Debunking the Thanksgiving COVID-19 Narrative So You Can Make Smart Plans for Christmas

OMG!!! Cancel Christmas! Look what happened on Thanksgiving!

This may be the most dishonest COVID narrative yet, other than Joe Biden saying 250,000 people will die of COVID-19 between now and January. The highest number of deaths reported in a single day was approximately 2700. Of course, this followed a four-day holiday weekend, so the date the deaths are reported is of little consequence.

However, even if you take that number as fact, there were 29 days left in December when Biden asserted this. Taking a worst-case scenario approach, between now and January 1, 2021, that would equal 78,300 deaths. However, the worst-case scenario is in doubt. Let’s look at data from Georgia’s COVID-19 dashboard, which honestly reports the timing of both symptom onset and death.

Here is the graph by date of death:

COVID-19

Here is the graph by date of report, or the day the death was entered into the system:

COVID-19

A few things become evident when you scroll over the data. Very few reports are entered on weekends, and the report-based curve has a lot more spikes. The curve that mirrors reality, date of death, actually appears to be declining or at least leveling off.

The graph presented using the date of death has a much smoother curve and shows the legitimate population trend. Be very wary of single-day statistics reported in the media. They may be a perversion of reality depending on how they are collected and entered. Pay attention to trends, not spikes, as the spikes likely have more to do with reporting than reality.

You see a similar trend with positive tests. Here is the data using the date of illness onset:

COVID-19

Here is the date of the report:

COVID-19

When you observe the data, you can clearly see the weekend versus weekday totals are different. So again, the trend is more important than the daily report number. It appears Georgia may have a small uptick in positive tests following the holiday once the data is confirmed for the date of onset. However, it will not be the wild swing that some cities and the media are reporting.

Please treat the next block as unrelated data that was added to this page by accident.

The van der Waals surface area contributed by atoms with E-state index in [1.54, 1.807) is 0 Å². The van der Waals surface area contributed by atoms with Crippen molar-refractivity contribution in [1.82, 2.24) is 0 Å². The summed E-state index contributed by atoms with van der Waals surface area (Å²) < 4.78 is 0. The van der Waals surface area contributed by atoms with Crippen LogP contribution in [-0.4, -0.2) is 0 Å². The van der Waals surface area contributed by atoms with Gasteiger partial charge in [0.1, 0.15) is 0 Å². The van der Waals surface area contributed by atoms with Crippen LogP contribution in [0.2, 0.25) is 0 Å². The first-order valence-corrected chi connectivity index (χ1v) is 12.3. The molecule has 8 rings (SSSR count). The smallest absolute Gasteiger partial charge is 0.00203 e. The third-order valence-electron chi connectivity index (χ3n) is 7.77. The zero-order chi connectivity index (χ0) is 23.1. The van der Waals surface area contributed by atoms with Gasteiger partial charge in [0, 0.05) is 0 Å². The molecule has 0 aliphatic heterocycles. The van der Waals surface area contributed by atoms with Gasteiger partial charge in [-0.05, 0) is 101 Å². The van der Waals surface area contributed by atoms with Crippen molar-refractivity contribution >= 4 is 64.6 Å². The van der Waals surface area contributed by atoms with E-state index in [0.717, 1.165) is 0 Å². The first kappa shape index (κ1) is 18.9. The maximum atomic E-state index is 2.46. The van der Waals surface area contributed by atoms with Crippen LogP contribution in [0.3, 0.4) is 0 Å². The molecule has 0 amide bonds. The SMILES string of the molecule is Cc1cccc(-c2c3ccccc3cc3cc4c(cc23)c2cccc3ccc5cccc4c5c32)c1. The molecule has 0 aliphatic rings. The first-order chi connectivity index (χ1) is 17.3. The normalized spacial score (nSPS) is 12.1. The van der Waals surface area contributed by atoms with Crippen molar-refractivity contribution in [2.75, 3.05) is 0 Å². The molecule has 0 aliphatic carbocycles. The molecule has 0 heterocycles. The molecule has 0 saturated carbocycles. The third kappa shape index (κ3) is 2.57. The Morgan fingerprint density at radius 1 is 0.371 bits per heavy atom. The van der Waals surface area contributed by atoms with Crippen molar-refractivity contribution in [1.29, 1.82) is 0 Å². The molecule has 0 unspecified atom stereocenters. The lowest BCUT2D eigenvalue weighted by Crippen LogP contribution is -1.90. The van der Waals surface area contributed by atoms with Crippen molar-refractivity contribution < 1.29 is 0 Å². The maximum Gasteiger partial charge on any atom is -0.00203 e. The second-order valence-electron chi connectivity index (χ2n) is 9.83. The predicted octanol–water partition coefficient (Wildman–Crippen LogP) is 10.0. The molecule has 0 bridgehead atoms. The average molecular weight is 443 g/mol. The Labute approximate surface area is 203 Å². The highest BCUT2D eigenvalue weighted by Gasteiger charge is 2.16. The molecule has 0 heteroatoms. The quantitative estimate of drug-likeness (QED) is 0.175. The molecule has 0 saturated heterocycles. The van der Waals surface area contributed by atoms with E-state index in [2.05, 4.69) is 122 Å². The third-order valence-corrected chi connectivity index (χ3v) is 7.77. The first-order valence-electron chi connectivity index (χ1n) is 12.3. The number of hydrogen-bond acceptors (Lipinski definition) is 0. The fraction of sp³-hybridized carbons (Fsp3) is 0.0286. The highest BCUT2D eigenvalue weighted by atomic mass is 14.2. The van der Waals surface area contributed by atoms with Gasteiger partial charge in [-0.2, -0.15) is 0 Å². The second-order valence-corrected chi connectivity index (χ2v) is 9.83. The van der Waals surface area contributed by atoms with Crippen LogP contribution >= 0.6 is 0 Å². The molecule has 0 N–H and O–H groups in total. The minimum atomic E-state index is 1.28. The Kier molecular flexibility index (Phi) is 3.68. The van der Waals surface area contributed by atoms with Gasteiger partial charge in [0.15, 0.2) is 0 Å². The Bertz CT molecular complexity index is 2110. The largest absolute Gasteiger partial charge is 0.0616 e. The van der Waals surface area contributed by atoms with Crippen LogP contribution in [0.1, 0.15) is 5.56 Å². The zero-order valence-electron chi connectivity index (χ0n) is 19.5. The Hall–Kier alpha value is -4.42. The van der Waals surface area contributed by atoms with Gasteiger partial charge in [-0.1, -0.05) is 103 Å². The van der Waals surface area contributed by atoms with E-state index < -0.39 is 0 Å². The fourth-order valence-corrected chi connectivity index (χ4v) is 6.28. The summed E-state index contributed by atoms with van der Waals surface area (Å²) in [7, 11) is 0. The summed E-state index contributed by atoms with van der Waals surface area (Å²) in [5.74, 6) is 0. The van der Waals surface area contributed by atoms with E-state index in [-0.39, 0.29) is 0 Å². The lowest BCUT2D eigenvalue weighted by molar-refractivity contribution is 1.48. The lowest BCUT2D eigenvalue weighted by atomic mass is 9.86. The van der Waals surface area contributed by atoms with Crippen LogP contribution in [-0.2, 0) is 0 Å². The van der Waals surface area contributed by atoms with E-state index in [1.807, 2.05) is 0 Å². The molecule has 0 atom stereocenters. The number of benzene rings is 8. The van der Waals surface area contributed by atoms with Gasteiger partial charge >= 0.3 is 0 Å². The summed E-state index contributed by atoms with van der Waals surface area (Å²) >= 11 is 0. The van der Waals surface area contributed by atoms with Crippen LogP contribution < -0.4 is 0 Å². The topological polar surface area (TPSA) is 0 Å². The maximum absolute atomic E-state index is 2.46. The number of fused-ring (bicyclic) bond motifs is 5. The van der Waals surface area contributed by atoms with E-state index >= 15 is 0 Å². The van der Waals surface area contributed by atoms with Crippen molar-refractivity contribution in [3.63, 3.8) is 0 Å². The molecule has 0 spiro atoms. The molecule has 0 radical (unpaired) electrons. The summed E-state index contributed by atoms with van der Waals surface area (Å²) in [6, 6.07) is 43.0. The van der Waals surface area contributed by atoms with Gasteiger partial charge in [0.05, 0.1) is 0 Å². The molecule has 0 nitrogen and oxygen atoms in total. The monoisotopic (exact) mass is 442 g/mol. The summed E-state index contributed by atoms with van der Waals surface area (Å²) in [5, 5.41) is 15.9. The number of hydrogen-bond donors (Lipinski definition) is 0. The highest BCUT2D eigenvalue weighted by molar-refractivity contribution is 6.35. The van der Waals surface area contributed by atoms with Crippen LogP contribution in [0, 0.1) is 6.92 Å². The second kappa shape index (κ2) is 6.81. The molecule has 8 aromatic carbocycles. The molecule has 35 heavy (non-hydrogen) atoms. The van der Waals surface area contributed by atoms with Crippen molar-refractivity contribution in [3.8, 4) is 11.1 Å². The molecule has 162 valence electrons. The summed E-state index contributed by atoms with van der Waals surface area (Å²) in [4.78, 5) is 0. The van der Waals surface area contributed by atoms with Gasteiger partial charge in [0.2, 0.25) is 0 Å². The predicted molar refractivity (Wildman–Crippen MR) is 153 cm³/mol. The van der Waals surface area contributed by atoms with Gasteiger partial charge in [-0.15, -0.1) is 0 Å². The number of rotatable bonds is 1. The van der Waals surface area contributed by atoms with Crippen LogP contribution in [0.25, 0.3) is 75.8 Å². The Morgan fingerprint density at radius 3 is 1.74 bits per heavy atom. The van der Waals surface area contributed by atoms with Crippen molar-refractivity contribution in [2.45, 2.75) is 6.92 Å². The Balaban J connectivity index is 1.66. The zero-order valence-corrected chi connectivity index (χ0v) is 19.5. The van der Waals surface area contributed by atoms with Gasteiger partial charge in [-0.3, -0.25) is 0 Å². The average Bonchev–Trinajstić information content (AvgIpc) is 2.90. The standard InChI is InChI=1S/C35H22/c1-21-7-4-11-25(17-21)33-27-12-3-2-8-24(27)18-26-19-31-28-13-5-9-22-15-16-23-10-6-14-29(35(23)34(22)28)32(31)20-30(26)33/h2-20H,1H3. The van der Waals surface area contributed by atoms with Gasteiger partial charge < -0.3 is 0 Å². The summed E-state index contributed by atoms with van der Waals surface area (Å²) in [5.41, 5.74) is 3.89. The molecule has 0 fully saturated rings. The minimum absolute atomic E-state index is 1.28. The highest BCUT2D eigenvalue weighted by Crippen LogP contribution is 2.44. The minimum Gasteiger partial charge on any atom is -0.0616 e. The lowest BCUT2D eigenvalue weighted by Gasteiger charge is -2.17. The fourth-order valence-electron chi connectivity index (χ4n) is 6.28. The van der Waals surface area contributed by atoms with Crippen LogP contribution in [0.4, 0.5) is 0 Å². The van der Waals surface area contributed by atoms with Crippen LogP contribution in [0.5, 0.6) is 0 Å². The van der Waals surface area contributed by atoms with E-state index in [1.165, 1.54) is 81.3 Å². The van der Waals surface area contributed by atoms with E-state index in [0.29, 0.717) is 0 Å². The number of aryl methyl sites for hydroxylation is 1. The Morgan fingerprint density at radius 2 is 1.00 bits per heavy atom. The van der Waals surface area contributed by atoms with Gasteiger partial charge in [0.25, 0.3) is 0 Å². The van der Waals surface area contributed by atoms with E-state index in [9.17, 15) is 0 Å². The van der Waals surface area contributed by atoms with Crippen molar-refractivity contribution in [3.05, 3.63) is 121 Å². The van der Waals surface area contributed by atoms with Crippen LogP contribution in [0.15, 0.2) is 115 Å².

As an interesting note, the quarantine requirements from the CDC have been shortened. They are now 7 days after a negative test and 10 days after a known exposure with no symptoms. This means the CDC knows a significant majority of people who will develop symptoms and become contagious will do so before day seven. Research shows the median from exposure to symptom onset is between five and six days. Today is 7 days after Thanksgiving. If you gathered and become ill a few days from now, you were highly likely exposed elsewhere. If you are symptom-free through Sunday, December 6th, it is nearly certain.

The caveat that must be presented regarding Georgia’s graphs is the state’s total experience with COVID-19. If CDC estimates for confirmed tests and the actual infection rate are accurate, as of today, 4,020,920 Georgia residents have been infected with COVID-19. That would mean that over one-third of residents act as a brake on the infection. Research is indicating post-infection immunity response is robust and durable, quite possibly for years. A person with an effective immune response stops the transmission of the virus when they encounter it slowing the spread.

Several studies demonstrate exposure to other coronaviruses can provide individuals with an active immune response to COVID-19. Research has estimated this reaction is present in 30-60% of the population, depending on the study. No one should be surprised to discover a similar immune reaction was discovered in the H1N1 pandemic. This changed assumptions about the “novel” flu by the WHO and CDC regarding how it would affect the population. To date, no assumptions have changed about the “novel” COVID-19 based on similar knowledge. Why not is a rational question to ask.

All of this taken together indicates Georgia may continue to see positive tests. However, because the PCR test does not identify a live, replication-competent virus, severe disease incidence due specifically to COVID-19 is likely to decline. Because of high amplification guidelines put out for these tests by the CDC, the viral debris may be found in recovered individuals and those who have a healthy immune response.

Residents in areas with lockdown enthusiasts for leaders need to demand statistics based on reality rather than reporting anomalies. They also need to insist on accurate illness severity measures, such as how many hospitalized patients were admitted for COVID-19, rather than how many patients test positive for COVID-19 upon admission and never have symptoms related to the virus.

A recent study in New Jersey showed that 89% of patients who died from COVID-19 had a do-not-resuscitate order in place before admission. These orders are most often placed when a person is given a terminal diagnosis. This goes far beyond the simple view that a risk factor for death due to COVID-19 being a comorbidity like Type II diabetes. It indicates end-stage disease with diabetes that may include cardiac problems or renal failure is more likely.

All of this taken together requires the continued prohibition on gathering and crushing regulation on small businesses to be examined. Georgia is open for business, and residents are trusted to make good personal decisions because its leaders pay attention to research and data that reflects the reality on the ground. Residents of every state should demand this type of transparency from their state and local leaders. Stop being managed by panic and insist on being managed by reality.